Models for diagnosis and treatment of learning disorders have changed over time. Still, there are many old beliefs and myths that may lead parents and schools in the wrong direction when working with children with learning disorders. Today, John and Ryan talk with Robin Peterson, Ph.D., ABPP-CN, about learning disorders, issues around diagnosing disorders of written expression, the concept of academic g and its relationship to Spearman’s g, risk factors for learning disorders, common comorbidities of learning disorders, the resource allocation hypothesis, and achievement gaps across groups.
- The difference between learning disability and learning disorder
- How learning disorders are not very “specific”
- Criteria for three well-defined learning disorders
- Recommendations for parents of children with specific writing-related difficulties
- The concept of academic g and its relationship to Spearman’s g
- Genetic and biological factors contributing to academic success
- Early cognitive predictors of learning disorders, including dyslexia
- Debunking the myth of reading letters backward in dyslexia
- Phoneme awareness in dyslexia
- Cognitive correlates of math and reading disorders
- Common comorbidities of learning disorders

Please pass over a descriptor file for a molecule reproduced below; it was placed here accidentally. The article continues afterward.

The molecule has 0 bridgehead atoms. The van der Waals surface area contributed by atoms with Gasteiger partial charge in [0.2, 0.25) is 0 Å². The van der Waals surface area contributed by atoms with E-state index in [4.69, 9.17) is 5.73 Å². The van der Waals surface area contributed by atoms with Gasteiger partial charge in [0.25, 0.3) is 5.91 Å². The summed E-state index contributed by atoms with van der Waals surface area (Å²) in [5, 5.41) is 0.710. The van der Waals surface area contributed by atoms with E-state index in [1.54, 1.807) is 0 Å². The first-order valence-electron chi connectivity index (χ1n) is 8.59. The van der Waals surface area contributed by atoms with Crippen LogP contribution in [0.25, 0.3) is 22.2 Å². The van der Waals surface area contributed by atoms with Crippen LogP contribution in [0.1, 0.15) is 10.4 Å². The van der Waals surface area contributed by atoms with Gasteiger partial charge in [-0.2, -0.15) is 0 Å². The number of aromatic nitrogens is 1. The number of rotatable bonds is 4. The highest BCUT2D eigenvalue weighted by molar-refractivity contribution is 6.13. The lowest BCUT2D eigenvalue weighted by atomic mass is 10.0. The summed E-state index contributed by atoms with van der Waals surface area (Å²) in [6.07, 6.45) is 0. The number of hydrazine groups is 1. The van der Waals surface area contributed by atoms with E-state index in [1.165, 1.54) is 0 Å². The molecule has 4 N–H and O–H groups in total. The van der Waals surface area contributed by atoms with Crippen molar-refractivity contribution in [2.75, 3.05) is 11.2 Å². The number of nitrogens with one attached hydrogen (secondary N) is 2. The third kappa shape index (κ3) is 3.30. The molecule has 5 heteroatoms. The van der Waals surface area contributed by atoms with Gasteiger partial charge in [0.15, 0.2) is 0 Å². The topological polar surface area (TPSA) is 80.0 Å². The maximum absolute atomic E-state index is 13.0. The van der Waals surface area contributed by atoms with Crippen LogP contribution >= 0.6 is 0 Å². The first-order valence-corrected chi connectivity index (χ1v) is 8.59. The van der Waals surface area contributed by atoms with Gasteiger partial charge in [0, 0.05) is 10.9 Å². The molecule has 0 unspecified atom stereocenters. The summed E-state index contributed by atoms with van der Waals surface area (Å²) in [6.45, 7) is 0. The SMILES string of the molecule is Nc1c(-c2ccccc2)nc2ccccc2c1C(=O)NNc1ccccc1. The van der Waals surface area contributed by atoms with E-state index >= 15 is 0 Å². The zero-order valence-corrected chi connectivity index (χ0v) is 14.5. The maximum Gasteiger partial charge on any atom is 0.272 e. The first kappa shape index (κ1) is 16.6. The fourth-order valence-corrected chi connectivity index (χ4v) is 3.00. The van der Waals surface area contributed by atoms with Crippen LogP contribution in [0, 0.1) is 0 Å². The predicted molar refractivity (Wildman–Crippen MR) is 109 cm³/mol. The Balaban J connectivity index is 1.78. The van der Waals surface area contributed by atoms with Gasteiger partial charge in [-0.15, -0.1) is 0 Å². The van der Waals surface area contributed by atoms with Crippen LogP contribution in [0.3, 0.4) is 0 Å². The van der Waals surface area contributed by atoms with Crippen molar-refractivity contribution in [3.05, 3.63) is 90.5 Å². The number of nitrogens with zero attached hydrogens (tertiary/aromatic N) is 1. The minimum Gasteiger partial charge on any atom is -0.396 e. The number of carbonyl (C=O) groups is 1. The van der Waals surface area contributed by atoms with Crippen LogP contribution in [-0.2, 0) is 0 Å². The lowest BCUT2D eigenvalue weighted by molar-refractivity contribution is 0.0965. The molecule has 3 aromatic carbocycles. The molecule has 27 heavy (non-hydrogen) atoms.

- Learning disorders and attention difficulties
- Explanation of the resource allocation hypothesis
- Treatment models for learning disorders
- Clinical diagnostic decision making for learning disorders
- Achievement gaps across groups
Dr. Robin L. Peterson, Ph.D., ABPP-CN, is a Pediatric Neuropsychologist and Assistant Clinical Professor at the Children’s Hospital Colorado/University of Colorado School of Medicine. Robin is the co-author of the book, Diagnosing Learning Disorders: From Science to Practice, along with Drs. Bruce Pennington and Lauren McGrath. Her clinical and research interests include learning disabilities, pediatric traumatic brain injury, and spina bifida.
Caravolas, M., Lervåg, A., Defior, S., Seidlová Málková, G., & Hulme, C. (2013). Different patterns, but equivalent predictors, of growth in reading in consistent and inconsistent orthographies. Psychological Science, 24(8), 1398-1407.
Caravolas, M., Lervåg, A., Mousikou, P., Efrim, C., Litavský, M., Onochie-Quintanilla, E., … & Seidlová-Málková, G. (2012). Common patterns of prediction of literacy development in different alphabetic orthographies. Psychological Science, 23(6), 678-686.
Eklund, K., Torppa, M., Aro, M., Leppänen, P. H. T., & Lyytinen, H. (2015). Literacy Skill Development of Children With Familial Risk for Dyslexia Through Grades 2, 3, and 8. Journal of Educational Psychology, 107(1), 126-140.
Florit, E., & Cain, K. (2011). The simple view of reading: Is it valid for different types of alphabetic orthographies? Educational Psychology Review, 23(4), 553-576.
Gough, P. B., & Tunmer, W. E. (1986). Decoding, reading, and reading disability. Remedial and Special Education, 7(1), 6-10.
Jacobson, L. A., Koriakin, T., Lipkin, P., Boada, R., Frijters, J. C., Lovett, M. W., … & Bosson-Heenan, J. (2017). Executive functions contribute uniquely to reading competence in minority youth. Journal of Learning Disabilities, 50(4), 422-433.